BOLTON - It's hard to imagine life in the Adirondacks as being easy for a young family in the 1920s and 1930s, and in plenty of ways, it wasn't. But talking with Bolton centenarian Madaline "Maddie" Ross - who reached the century mark March 11 - when it came to providing for her family, basic old-fashioned hard work and ingenuity ensured there'd always be food on the table, warm clothes for all and a stocked cellar in the winter.
And with six children constantly getting into good-natured mischief, there was never a shortage of fun in the Ross household, either.
Spending the last 83 years at her home and farm at Ross' Corner on New Vermont Rd., Ross and family settled into a comfortable domestic groove long ago.
A mother of six, grandmother of 12, great-grandmother of 15 and great-great-grandmother of 12, Ross turned the family home into a self-sufficient marvel, complete with a range of crops and livestock.
To this day, Ross' relatives smile at the memory of her cooking - her Sunday chicken dinners, homemade ice cream and hot, fresh-baked bread, slathered in hand-churned butter - or the handmade clothing she'd create from leftover fleece. If nothing else, the Ross family never froze or starved.
"All summer long I'd be canning and jarring, so that we'd have food for the winter," Ross reflected, sitting on a recliner in her home this week, surrounded by daughters Iva Reed, Audrey Vernum and granddaughter Bonnie O'Rourke, who nodded their agreement. "In the winter, I would knit."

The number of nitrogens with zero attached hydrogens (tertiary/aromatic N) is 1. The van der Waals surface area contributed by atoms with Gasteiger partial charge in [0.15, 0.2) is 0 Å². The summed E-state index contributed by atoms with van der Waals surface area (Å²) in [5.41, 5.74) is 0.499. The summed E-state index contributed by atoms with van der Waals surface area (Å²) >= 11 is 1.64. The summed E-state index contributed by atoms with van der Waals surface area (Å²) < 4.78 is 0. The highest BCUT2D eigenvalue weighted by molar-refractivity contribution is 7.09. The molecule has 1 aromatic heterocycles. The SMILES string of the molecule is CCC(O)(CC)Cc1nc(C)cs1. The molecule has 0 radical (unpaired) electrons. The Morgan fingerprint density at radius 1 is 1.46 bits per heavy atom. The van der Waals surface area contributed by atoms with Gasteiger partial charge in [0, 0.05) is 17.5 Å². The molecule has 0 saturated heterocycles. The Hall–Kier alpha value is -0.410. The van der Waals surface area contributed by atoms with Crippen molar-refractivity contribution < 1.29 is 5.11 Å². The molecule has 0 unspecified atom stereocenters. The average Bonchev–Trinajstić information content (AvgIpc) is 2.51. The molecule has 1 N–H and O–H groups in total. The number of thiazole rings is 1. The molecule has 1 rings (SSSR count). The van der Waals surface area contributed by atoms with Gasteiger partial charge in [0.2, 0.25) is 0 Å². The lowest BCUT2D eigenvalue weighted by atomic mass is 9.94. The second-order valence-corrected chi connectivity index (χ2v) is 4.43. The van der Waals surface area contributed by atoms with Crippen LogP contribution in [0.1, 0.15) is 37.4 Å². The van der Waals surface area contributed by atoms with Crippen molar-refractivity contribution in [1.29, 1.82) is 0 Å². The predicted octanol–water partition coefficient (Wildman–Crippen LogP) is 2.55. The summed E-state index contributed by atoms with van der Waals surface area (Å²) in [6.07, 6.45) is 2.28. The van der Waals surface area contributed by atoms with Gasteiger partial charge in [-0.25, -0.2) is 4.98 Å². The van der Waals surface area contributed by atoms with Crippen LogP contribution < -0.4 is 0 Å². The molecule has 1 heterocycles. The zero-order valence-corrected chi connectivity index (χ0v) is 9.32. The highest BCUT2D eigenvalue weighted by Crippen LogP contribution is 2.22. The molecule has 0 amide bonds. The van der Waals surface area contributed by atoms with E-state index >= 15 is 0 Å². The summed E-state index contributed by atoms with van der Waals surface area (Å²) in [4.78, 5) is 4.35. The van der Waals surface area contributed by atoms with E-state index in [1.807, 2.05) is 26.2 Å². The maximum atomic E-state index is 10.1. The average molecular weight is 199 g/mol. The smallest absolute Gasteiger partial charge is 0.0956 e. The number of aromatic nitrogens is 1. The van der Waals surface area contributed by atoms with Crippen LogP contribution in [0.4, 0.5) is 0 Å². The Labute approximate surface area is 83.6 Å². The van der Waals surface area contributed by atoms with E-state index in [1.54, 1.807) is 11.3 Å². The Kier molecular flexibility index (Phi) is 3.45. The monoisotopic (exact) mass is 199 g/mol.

Ross was born Madaline Burgess in 1910 in Wardsboro, up on Tongue Mountain near the area known as Journey's End. She later settled in Bolton at the age of 16 or 17, after marrying Walter Ross, who labored in a number of local enterprises, including lumber and ice. Stories of the newlyweds are as touching as they are colorful, such as when Ross talked about the dances they would hold in their home, clearing out the furniture to open the space. Men were charged 50 cents for admission and fiddlers often provided the music, including Ross' father. A couple of particularly rowdy, old town drunkards who frequented the dances eventually spelled the event's demise.